The deep water horizon incident has a thread of its own and arguments have been going on there since the day of the accident, I don’t wish to drag that over here. The origianl rules were never enforced, everyone knows that as well. The safety history and culture of this industry is phenomal considering the amount of oil that gets drilled and transported every day. Even as bad as an accident as that was it is still less than a decimal point of one percent of what goes on everyday. That is due to everyone of us doing a outstanding job everyday. However the knee jerk reaction of our libetard government shuting down an entire indusrty is hog wash. If BP made a mistake shut them down and make them pay and prove they can abide by the safety rules that were never enforced in the fisrt place. There have been countless bus crashes that have killed more people than DWH. Did they shut down the entire bus industry. Amtrak can’t seem to keep there trains on the tracks, did they shut down all the railroads. NO. How many plane crashes have there been, the only time they have shut down all the airlines is when they were crashing into the twin towers, and then it was only for a couple days. That is the only word I can think of to describe shuting down a whole industry because of another persons mistake is libetard.

Here’s an article from today’s RigZone

[B][U]The Final Frontier? Arctic Drilling Gets Serious[/U] [/B]

Jaime Kammerzell, Rigzone Contributor 7/3/2012

Shell made headlines in May when the Bureau of Safety and Environmental Enforcement (BSEE) approved its oil response plan for its exploratory program in the Chukchi and Beaufort Seas. Shell awaits drilling permits from the BSEE to start drilling for oil. While waiting for approval, Shell has been testing its new oil spill containment system.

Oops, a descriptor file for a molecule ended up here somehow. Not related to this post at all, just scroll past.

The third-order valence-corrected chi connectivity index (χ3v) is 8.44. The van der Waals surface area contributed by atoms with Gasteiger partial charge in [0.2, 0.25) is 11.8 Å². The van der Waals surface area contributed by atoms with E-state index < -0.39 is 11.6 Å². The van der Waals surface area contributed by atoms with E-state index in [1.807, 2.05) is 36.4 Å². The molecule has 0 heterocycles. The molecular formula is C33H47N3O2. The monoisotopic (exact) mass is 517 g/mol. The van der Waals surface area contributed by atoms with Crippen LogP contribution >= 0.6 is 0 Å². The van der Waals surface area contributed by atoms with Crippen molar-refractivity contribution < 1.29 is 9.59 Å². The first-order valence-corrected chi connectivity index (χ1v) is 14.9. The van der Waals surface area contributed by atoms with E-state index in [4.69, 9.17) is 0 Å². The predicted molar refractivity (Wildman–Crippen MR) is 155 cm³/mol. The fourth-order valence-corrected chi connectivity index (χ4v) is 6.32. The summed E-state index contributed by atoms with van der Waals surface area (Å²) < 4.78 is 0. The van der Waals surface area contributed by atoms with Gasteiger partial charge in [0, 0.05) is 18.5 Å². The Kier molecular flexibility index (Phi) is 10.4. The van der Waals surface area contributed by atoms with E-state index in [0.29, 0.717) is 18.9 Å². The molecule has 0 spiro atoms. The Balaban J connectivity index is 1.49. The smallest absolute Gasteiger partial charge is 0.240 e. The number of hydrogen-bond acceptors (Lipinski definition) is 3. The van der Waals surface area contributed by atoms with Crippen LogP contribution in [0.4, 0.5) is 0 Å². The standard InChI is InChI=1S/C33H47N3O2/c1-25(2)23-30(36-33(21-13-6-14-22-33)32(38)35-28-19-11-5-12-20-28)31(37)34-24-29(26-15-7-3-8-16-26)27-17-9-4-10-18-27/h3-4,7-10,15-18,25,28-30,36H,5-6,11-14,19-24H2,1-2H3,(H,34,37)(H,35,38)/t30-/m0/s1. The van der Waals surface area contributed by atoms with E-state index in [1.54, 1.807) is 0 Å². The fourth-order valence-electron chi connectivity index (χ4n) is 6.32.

The supermajor had hoped to start drilling by July, but heavy polar ice is postponing drilling to August, which does not give the operator much time. Shell plans to wrap up exploratory drilling by September 24 in the Chukchi Sea and October 31 in the Beaufort Sea.

According to the U.S. Geological Survey, the Chukchi sea basin is estimated to hold 1.2 billion barrels of oil equivalent (Bboe), compared to the whole Arctic, which holds about 90 Bboe and 1,670 trillion cubic feet (Tcf), which is about 13 percent of the world’s undiscovered conventional oil and 30 percent of its undiscovered natural gas.

Operators drilling the Arctic in the 1980s and 1990s used ice breakers to get the rigs to offshore drilling sites, but Shell says it will now only drill during ice-free months to minimize the disturbances to wildlife.